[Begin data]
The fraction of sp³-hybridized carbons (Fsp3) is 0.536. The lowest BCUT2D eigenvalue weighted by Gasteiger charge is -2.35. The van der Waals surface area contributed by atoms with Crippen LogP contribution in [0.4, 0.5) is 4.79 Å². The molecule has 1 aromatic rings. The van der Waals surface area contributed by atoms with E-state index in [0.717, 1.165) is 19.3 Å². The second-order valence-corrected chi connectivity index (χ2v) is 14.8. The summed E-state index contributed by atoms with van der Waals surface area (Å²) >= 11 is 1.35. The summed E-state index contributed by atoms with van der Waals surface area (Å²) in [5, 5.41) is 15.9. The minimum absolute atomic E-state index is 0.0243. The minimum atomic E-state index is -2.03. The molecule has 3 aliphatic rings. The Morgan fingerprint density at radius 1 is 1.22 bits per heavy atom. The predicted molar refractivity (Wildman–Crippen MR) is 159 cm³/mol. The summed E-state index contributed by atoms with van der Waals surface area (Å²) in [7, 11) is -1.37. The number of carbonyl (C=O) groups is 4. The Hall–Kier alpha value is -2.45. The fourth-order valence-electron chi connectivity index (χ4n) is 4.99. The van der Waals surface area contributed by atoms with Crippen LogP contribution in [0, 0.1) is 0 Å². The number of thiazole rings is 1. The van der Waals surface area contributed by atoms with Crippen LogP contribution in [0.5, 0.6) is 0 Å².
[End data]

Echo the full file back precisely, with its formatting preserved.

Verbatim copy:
The fraction of sp³-hybridized carbons (Fsp3) is 0.536. The lowest BCUT2D eigenvalue weighted by Gasteiger charge is -2.35. The van der Waals surface area contributed by atoms with Crippen LogP contribution in [0.4, 0.5) is 4.79 Å². The molecule has 1 aromatic rings. The van der Waals surface area contributed by atoms with E-state index in [0.717, 1.165) is 19.3 Å². The second-order valence-corrected chi connectivity index (χ2v) is 14.8. The summed E-state index contributed by atoms with van der Waals surface area (Å²) >= 11 is 1.35. The summed E-state index contributed by atoms with van der Waals surface area (Å²) in [5, 5.41) is 15.9. The minimum absolute atomic E-state index is 0.0243. The minimum atomic E-state index is -2.03. The molecule has 3 aliphatic rings. The Morgan fingerprint density at radius 1 is 1.22 bits per heavy atom. The predicted molar refractivity (Wildman–Crippen MR) is 159 cm³/mol. The summed E-state index contributed by atoms with van der Waals surface area (Å²) in [7, 11) is -1.37. The number of carbonyl (C=O) groups is 4. The Hall–Kier alpha value is -2.45. The fourth-order valence-electron chi connectivity index (χ4n) is 4.99. The van der Waals surface area contributed by atoms with Crippen LogP contribution in [0, 0.1) is 0 Å². The number of thiazole rings is 1. The van der Waals surface area contributed by atoms with Crippen LogP contribution in [0.5, 0.6) is 0 Å².